These teens, who represent the future of the communications industry, are digital natives, their smartphones are my generation's laptops. This means that there will simply be no place in the industry in the future for those that want to dodge acquiring a mixture of computing, digital and technological skills. At the very least they must demonstrate understanding how crucial digital is in their job and offer a perspective on that. However, the future communications agency won't just be full of technologists.

The agency of the future will be chock full of people with psychology, anthropology and art degrees. This is because in the digital age, almost every piece of communications created lives or dies in the hands of dialogue with a very active and well-heard audience, whom can each act as micro broadcasters to thousands and millions within their own digital networks. The understanding of what makes people (and groups of people) tick: their wants and dreams, becomes more important than ever. So, ultimately who better for your future ad agency than an anthropologist-artist-coding-creative-planner?

Walk around inside the communications agency of the future and you will see people not only with very different backgrounds and skillsets to the majority today’s professionals, but doing different things too. Expect to see a couple of people huddled over a new communications invention with a soldering iron, shouting across to someone rewriting the computer coding that makes it work, next to the artist who is hosting a viewing of the process, which is being beamed to millions of followers over a live-stream. In short the communications industry of tomorrow we be primarily concerned with inventing new kinds of communication solutions, not as at present with simply exploiting the current formats.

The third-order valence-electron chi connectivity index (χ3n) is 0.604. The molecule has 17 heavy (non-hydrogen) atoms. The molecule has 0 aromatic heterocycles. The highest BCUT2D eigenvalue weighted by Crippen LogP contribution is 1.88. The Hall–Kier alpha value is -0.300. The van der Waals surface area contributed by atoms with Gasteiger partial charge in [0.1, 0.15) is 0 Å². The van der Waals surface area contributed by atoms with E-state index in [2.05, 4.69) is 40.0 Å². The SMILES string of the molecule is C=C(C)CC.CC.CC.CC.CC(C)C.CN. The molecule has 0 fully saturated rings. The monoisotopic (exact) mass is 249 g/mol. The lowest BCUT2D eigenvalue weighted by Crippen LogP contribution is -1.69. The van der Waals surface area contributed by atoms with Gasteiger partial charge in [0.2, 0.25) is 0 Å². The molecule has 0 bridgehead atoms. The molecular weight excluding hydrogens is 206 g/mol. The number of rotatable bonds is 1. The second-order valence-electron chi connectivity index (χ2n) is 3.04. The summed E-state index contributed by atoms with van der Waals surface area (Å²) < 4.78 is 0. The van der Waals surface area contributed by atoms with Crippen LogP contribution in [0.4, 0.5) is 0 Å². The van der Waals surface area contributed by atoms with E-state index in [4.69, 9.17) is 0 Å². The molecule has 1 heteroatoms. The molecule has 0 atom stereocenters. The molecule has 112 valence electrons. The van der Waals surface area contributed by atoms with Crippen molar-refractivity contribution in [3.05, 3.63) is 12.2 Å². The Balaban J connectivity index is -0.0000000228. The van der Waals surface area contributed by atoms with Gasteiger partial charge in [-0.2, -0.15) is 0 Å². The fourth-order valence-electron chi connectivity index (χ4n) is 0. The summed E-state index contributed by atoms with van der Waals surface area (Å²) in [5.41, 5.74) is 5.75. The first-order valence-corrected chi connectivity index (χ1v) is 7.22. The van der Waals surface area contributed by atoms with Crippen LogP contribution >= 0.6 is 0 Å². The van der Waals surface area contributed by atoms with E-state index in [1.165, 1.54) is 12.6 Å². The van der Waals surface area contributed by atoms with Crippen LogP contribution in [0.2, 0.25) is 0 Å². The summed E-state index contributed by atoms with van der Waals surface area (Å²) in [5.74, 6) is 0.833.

4 Feb 2013 - 14:26
richa30235's picture

Q. If someone from the 1950s suddenly appeared today, what would be the most difficult thing to explain to them about life today?

A. I possess a device, in my pocket, that is capable of accessing the entirety of information known to man.

I use it to look at pictures of cats and get in arguments with strangers.


5 Feb 2013 - 17:51
dunca85351's picture

Dear Jono, I do hope you are wrong that the agency of the future will be chock full of people with psychology, anthropology and art degrees. In my experience people who follow these routes tend to bind themselves by the rules that they have learned and rarely have any new creative ideas to offer, I think we are seeing this now which is why so much of our advertising looks the same. Dave trott explains this in some way in his book creative mischief, and that we need to get more people from different walks of life and with a good sense of humour to push boundaries and break rules. I don't see that happening with the anthropologist-artist- creative coding planner. Give me a cheeky mischevous witty rule breaker any day. regards. Duncan

7 Feb 2013 - 11:22
Jono Marcus's picture

@dunca85351 A mischievous witty rule breaker sounds valuable anywhere, I'd see them fitting under that broad umbrella of the "artists" in an agency. Those in the building for their creativity and unusual ways of thinking above all else.

6 Feb 2013 - 10:30
mark_astle's picture


7 Feb 2013 - 15:00
Ogilvy's picture

Haven't people been speculating the death of the traditional agency for at least a decade now?

7 Feb 2013 - 15:53
Jono Marcus's picture

@Ogilvy The traditional agency has changed massively in that decade of speculation and it will continue to evolve. Death is not what I'm describing.


Please sign in or register to comment on this article.

Have your say

Opinion, blogs and columnists - call them what you like - this is the section where people have something to say. You might agree or you might not - whatever opinion you have make your views known in comments. Views of writers are not necessarily those of The Drum. If you would like to contribute a comment piece, email your idea to